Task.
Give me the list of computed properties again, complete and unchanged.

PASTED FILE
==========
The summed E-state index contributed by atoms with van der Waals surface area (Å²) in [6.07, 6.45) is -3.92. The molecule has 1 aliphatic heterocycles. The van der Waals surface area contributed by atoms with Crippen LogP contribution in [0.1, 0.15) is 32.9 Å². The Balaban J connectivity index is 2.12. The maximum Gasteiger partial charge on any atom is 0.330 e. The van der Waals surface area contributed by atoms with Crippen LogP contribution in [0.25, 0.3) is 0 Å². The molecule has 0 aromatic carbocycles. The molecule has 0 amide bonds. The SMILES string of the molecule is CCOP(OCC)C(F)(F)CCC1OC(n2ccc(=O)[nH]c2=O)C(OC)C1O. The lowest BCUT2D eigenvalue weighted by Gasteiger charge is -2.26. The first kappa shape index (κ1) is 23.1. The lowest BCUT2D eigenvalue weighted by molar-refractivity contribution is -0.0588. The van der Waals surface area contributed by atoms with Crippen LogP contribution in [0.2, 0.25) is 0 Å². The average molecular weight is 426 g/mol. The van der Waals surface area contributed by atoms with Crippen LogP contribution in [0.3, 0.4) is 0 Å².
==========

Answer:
The summed E-state index contributed by atoms with van der Waals surface area (Å²) in [6.07, 6.45) is -3.92. The molecule has 1 aliphatic heterocycles. The van der Waals surface area contributed by atoms with Crippen LogP contribution in [0.1, 0.15) is 32.9 Å². The Balaban J connectivity index is 2.12. The maximum Gasteiger partial charge on any atom is 0.330 e. The van der Waals surface area contributed by atoms with Crippen LogP contribution in [0.25, 0.3) is 0 Å². The molecule has 0 aromatic carbocycles. The molecule has 0 amide bonds. The SMILES string of the molecule is CCOP(OCC)C(F)(F)CCC1OC(n2ccc(=O)[nH]c2=O)C(OC)C1O. The lowest BCUT2D eigenvalue weighted by Gasteiger charge is -2.26. The first kappa shape index (κ1) is 23.1. The lowest BCUT2D eigenvalue weighted by molar-refractivity contribution is -0.0588. The van der Waals surface area contributed by atoms with Crippen LogP contribution in [0.2, 0.25) is 0 Å². The average molecular weight is 426 g/mol. The van der Waals surface area contributed by atoms with Crippen LogP contribution in [0.3, 0.4) is 0 Å².